A Star is Born is a triumph for first-time director Bradley Cooper. However, once the novelty of the first-time successes of Cooper and Gaga wears off, it is apparent that the story is lacking in substance and doesn’t quite live up to the premise’s promise.
A Star is Born is one of those rare productions where the real-life circumstances going into the film’s creation perfectly mirror the story that is being told. The film is full of first-time achievements making it the sort of tale you are inclined to root for. Despite being the fourth remake of the story and being cautioned by Pearl Jam’s lead vocalist Eddie Vedder that this was a bad idea, Bradley Cooper has made his directorial debut to more fanfare than could possibly be expected.
Prior to the film’s box office smash success, it was already making waves after its world premiere, with many critics claiming the film to be nothing short of a romantic epic for the ages. While the film overall is a triumph for first-time director Cooper, it doesn’t adequately explore the struggles of either of the two lead characters, causing the film to miss the mark.
Much like the other three incarnations of the tale, Cooper’s vision presents another romantic story that begins by introducing us to Jackson Maine (Cooper), a colossally successful country music star. Despite having established an illustrious career for himself, Jack seems unfulfilled and somewhat jaded about the music industry. It quickly becomes evident that despite still functioning as a singer and a performer, Jack is struggling with past demons and dealing with substance abuse as a result.
A chance encounter at a drag bar one night has Jack cross paths with the fiery, street-smart Ally (Lady Gaga). Upon witnessing Ally’s performance, Jack is instantly drawn to her raw singing talent. Gaga, who is obviously extremely recognizable as a mega superstar in real life, is shockingly relatable in the role, as she is remarkably believable as an ordinary woman with big musical dreams.
It isn’t long until the two become better acquainted with one another and Jack realizes that in addition to being a phenomenal singer, Ally is also a gifted songwriter. Despite Ally being immensely talented, she is reluctant to perform her own songs, as she struggles with insecurities related to her appearance and the fear of being rejected. What follows is a love story in which Jack takes it upon himself to help foster Ally’s talent and turn her into a music star, while the two fall increasingly in love with one another.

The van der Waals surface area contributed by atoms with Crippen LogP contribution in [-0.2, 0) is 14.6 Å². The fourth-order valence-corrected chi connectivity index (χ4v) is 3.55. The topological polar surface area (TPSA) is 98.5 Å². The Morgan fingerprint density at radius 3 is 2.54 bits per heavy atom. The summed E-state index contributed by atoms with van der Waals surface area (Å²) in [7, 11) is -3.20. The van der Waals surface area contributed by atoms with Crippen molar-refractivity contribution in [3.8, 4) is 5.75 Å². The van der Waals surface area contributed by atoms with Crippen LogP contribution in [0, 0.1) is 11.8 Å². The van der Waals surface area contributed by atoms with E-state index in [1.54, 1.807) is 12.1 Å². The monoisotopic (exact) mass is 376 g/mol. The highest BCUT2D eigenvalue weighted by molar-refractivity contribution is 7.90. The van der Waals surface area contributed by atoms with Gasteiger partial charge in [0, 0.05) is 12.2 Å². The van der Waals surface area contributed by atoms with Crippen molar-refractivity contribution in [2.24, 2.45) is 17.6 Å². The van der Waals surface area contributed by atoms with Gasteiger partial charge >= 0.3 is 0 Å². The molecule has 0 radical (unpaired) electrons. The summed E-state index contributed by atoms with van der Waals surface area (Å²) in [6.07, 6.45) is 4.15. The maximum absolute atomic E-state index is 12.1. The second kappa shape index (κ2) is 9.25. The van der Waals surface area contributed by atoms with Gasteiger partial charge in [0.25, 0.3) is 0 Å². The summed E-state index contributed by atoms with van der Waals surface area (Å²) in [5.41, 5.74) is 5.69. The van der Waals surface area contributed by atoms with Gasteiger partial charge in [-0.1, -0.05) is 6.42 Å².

A Star is Born has the novelty of being surprising to viewers regarding how well first-time attempts at different components of the film work in its favour. Cooper, who is always a tremendous actor, provides great work once again but also reveals that he is a talented vocalist, as many of his songs are standout tracks on the soundtrack.
Lady Gaga, who has already demonstrated her talent as an actress during her award-winning turn on American Horror Story, does very well with her first leading role in a major film. Gaga’s star shines most brightly during the scene where she finally joins Jack on stage to perform to a huge audience for the first time. The shift from uneasy contemplation gradually evolving into a mounting confidence as she is nudged into the spotlight is impressive to behold. The strong acting combined with the relevant lyrics of the song “Shallow” provided a standout moment where the film was most in its element.
The novelty of being surprised at what Cooper and Gaga are capable of disappears as the film enters its second act, however, as, despite both actors turning in ostensible good performances, there is not as much chemistry between the two as the first act indicated. Instead of being a tale about two artists who are drawn to each other due to their burning passion for their craft, A Star is Born comes off as an aspiring singer hitting the jackpot and having opportunities suddenly available to her from dating an influential man. This falls short of the being the romantic epic the film was purporting itself to be (and is surprisingly tone deaf considering the current political climate).
The film also features every trope in the book that you would associate with a love story situated in the context of the music industry. We have the struggle to be authentic, overcoming insecurities associated with your appearance, substance abuse, and tension from comparative success with your significant other. The familiarity of these conflicts is fine, but just as Jack instructs Ally on the eve of a big performance, “If you don’t dig deep in your soul then you don’t have legs.” Apart from the solid first act, A Star is Born never properly delves into these struggles in a profound way. As a result, much of the conflict feels superficial and I didn’t feel emotionally invested in what happened.
I am well aware that the vast majority were head over heels in love with this film. While I can definitely see the film’s merits I maintain that it never quite hits the emotional highs that it is attempting to, thus leading to a mixed positive result. This could very well be an instance where the hype the film has earned made the novelty of being surprised wear off when a viewer eventually gets to see it. Overall though A Star is Born never shines as brightly as one would expect from the components of the story.
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